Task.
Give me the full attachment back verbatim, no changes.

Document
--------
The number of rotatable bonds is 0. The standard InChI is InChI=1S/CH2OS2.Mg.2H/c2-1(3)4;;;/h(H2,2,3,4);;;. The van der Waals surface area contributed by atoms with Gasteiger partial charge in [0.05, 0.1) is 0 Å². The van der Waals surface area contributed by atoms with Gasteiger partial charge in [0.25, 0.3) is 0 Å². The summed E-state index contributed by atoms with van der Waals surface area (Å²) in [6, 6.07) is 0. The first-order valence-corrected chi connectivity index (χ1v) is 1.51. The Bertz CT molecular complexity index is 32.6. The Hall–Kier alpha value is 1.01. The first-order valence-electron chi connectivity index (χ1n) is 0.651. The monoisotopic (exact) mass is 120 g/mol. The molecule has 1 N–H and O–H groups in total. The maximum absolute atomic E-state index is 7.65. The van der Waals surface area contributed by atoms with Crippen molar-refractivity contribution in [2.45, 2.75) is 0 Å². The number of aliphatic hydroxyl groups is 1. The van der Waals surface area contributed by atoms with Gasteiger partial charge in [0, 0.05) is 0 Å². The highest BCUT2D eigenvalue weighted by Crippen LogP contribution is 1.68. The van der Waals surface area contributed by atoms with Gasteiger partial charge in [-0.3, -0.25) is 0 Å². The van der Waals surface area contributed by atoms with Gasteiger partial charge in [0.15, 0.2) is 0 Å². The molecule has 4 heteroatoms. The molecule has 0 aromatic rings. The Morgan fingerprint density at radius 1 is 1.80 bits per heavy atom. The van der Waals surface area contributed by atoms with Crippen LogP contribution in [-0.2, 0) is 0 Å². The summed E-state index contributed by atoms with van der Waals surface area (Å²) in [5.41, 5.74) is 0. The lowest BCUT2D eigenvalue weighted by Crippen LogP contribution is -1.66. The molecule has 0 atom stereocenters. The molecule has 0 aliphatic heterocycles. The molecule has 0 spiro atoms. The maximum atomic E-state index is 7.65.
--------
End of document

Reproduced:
The number of rotatable bonds is 0. The standard InChI is InChI=1S/CH2OS2.Mg.2H/c2-1(3)4;;;/h(H2,2,3,4);;;. The van der Waals surface area contributed by atoms with Gasteiger partial charge in [0.05, 0.1) is 0 Å². The van der Waals surface area contributed by atoms with Gasteiger partial charge in [0.25, 0.3) is 0 Å². The summed E-state index contributed by atoms with van der Waals surface area (Å²) in [6, 6.07) is 0. The first-order valence-corrected chi connectivity index (χ1v) is 1.51. The Bertz CT molecular complexity index is 32.6. The Hall–Kier alpha value is 1.01. The first-order valence-electron chi connectivity index (χ1n) is 0.651. The monoisotopic (exact) mass is 120 g/mol. The molecule has 1 N–H and O–H groups in total. The maximum absolute atomic E-state index is 7.65. The van der Waals surface area contributed by atoms with Crippen molar-refractivity contribution in [2.45, 2.75) is 0 Å². The number of aliphatic hydroxyl groups is 1. The van der Waals surface area contributed by atoms with Gasteiger partial charge in [0, 0.05) is 0 Å². The highest BCUT2D eigenvalue weighted by Crippen LogP contribution is 1.68. The van der Waals surface area contributed by atoms with Gasteiger partial charge in [-0.3, -0.25) is 0 Å². The van der Waals surface area contributed by atoms with Gasteiger partial charge in [0.15, 0.2) is 0 Å². The molecule has 4 heteroatoms. The molecule has 0 aromatic rings. The Morgan fingerprint density at radius 1 is 1.80 bits per heavy atom. The van der Waals surface area contributed by atoms with Crippen LogP contribution in [-0.2, 0) is 0 Å². The summed E-state index contributed by atoms with van der Waals surface area (Å²) in [5.41, 5.74) is 0. The lowest BCUT2D eigenvalue weighted by Crippen LogP contribution is -1.66. The molecule has 0 atom stereocenters. The molecule has 0 aliphatic heterocycles. The molecule has 0 spiro atoms. The maximum atomic E-state index is 7.65.